November 11, 2014

SAY CHEESE | A Fine Selection of Blue Cheeses

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By GWEN PETRO

As the days become shorter and the air grows cooler, it’s hard to help feeling a little blue. I’m always able brighten my day with some cheese, and what better way is there to beat the seasonal blues than with some tasty blue cheese?

Since blue cheese is among the more popular cheeses, the number of options to choose from can be overwhelming.  To make the decision easier for my fellow cheese-lovers, I sampled a few types of blue cheese sold at Wegmans. I chose cheeses from three different countries to get a taste of the best blues that each has to offer.

I began my journey into the blue with a triple creme Cambozola from Germany. This cheese goes easy on the blue both in appearance and in flavor, so I would recommend it for those of you who aren’t as crazy about blue cheese as I am.  Its creamier texture is similar to that of a brie, and it was very easy to cut into slices to snack on. This cheese offered a milder take on the classic blue, with only a hint of the signature tang and pungent aroma. Of the three cheeses I sampled, this cheese is your best bet for melting. If you’re looking to add an edge to your grilled cheese, try grilling this Cambozola on cranberry nut bread with slices of apple or pear. If that sounds like too much effort, simply slice it up and add it to ham or cheese on a baguette.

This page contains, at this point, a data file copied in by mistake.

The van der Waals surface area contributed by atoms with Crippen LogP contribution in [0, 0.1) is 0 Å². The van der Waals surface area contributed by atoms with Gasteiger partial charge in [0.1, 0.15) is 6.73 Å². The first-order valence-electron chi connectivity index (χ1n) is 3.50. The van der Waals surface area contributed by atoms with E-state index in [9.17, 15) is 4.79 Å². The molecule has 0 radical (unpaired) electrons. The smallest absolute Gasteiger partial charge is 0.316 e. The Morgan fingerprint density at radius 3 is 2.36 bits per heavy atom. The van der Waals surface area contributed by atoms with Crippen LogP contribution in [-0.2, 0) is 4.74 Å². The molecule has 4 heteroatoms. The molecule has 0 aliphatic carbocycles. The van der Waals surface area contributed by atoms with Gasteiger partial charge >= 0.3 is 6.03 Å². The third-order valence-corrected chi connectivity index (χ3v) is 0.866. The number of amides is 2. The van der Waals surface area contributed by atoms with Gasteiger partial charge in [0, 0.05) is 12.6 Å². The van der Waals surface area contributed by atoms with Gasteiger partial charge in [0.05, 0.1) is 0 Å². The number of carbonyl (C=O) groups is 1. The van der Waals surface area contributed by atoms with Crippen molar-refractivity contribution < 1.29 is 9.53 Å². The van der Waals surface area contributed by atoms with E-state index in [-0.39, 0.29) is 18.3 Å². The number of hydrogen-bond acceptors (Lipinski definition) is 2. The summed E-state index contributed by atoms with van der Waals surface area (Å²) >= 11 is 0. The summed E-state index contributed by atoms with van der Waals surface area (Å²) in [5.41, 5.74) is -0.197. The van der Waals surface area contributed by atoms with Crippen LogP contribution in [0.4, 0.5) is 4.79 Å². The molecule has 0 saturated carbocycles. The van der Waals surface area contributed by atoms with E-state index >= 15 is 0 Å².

The next stop on my blues cruise was Denmark. This cheese, called Danablu, looks more like the blue cheese you all know and (hopefully) love.  It’s semi-soft and stays intact when cut into slices. Danablu combines the moderately intense blue flavor with hints of fruitiness. I experienced a delightful aftertaste of red wine, with which it would pair perfectly.  The unique flavor of Danablu can stand on its own as part of a cheese plate. It can also add a kick to any salad, especially one drizzled in raspberry vinaigrette.  Place slices of it on crackers with jam for a quick snack.

I reached the final stop on my itinerary with the Spanish Valdeon, another more typical blue cheese option. Valdeon was difficult to cut, so I would recommend crumbling it.  It was the strongest of the three in both taste and smell, and its flavor was the most savory.  If you are looking for the sharpness of a true blue, the Valdeon is for you. The satisfying crumbles add a burst of flavor to steaks and hearty burgers (which I recommend topping with either avocado and tomato or sauteed onions and Portobello mushrooms). If you like spice, try adding it to a buffalo chicken wrap or salad with romaine, celery, tomato and a drizzle of ranch.

Like a tourist traveling across Europe, I found that each country had something special to offer. Depending on your taste and intensity preferences, one may sound more appealing than the others. One thing is for sure though. Eaten alone, paired with a glass of wine or incorporated in other foods, each cheese is guaranteed to help you beat the winter blues.

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